“For example, if the average market increase for a specific property type within a specific jurisdiction was 5% and your property increase was 35% or higher, then you would likely receive an advanced letter.”
This advanced information indicates that approximately 10,000 BC property owners across the province will see a 30% or higher than average increase in their 2012 assessment notices.
The most significant 2012 property assessment increases in British Columbia occurred in Vancouver. BC Assessment sent out approximately 1,800 of these “Extreme Value Change” letters to Vancouver property owners and approximately 800 to the North Shore, including West Vancouver and North Vancouver property owners.
Morrison added, “We provide impacted property owners with advanced notification in order to make them aware that the change will likely result in an increase in their 2012 property taxes as determined by their local municipality.”
“We want to ensure that people know that they can contact us, so that we can work with them in explaining our market analysis techniques used to assess their properties.”
BC Assessment serves to ensure accurate, fair, and equitable annual assessments throughout British Columbia. Local governments and other taxing authorities are responsible for property taxation and, after determining their own budget needs in the spring, will decide their property tax rates based on the assessment roll for their jurisdiction.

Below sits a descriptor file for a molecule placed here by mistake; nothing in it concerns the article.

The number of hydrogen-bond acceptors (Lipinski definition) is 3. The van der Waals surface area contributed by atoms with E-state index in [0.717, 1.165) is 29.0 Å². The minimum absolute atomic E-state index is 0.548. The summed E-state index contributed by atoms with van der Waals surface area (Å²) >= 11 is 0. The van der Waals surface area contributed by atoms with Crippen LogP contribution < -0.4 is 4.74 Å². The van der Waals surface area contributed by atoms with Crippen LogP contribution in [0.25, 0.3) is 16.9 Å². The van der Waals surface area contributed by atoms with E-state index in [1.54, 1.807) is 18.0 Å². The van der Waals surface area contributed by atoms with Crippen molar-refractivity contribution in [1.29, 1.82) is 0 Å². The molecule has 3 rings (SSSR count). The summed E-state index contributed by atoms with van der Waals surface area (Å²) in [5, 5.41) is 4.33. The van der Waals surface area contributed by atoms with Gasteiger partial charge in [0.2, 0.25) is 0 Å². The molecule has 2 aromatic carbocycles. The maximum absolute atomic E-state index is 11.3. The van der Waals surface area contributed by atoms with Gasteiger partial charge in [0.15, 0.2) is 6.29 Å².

These “Extreme Value Change” information letters are part of BC Assessments “no surprises” focus to engage BC property owners and local governments on changes that might have a big impact on property valuations.
Ongoing audits, reviews, and market analyses are part of BC Assessment’s quality assurance commitment to property owners.
Thank you to one of my fellow brokers for writing this article. Consumers are becoming slightly more educated about shopping for a mortgage, but clearly not enough, that means we have alot more work to do to make sure consumers are much more informed about their options when shopping for a mortgage wherever they are in the mortgage process. READ ON…
Every now and then we see a mortgage stat that’s a jaw-dropper.
This finding from Manulife Bank is one of them. It suggests there are a lot more people with money to burn than one might expect.
Manulife recently surveyed 1,000 Canadian homeowners between the ages of 30 to 59. Among respondents with a mortgage, two-thirds (65%) did not compare mortgages from more than one lender when they last renewed.
20% stayed with their current lender after maturity and did not negotiate
45% stayed with their current lender and tried to negotiate a good deal, but did not shop around
35% compared mortgages from several lenders and choose the best overall lender and product.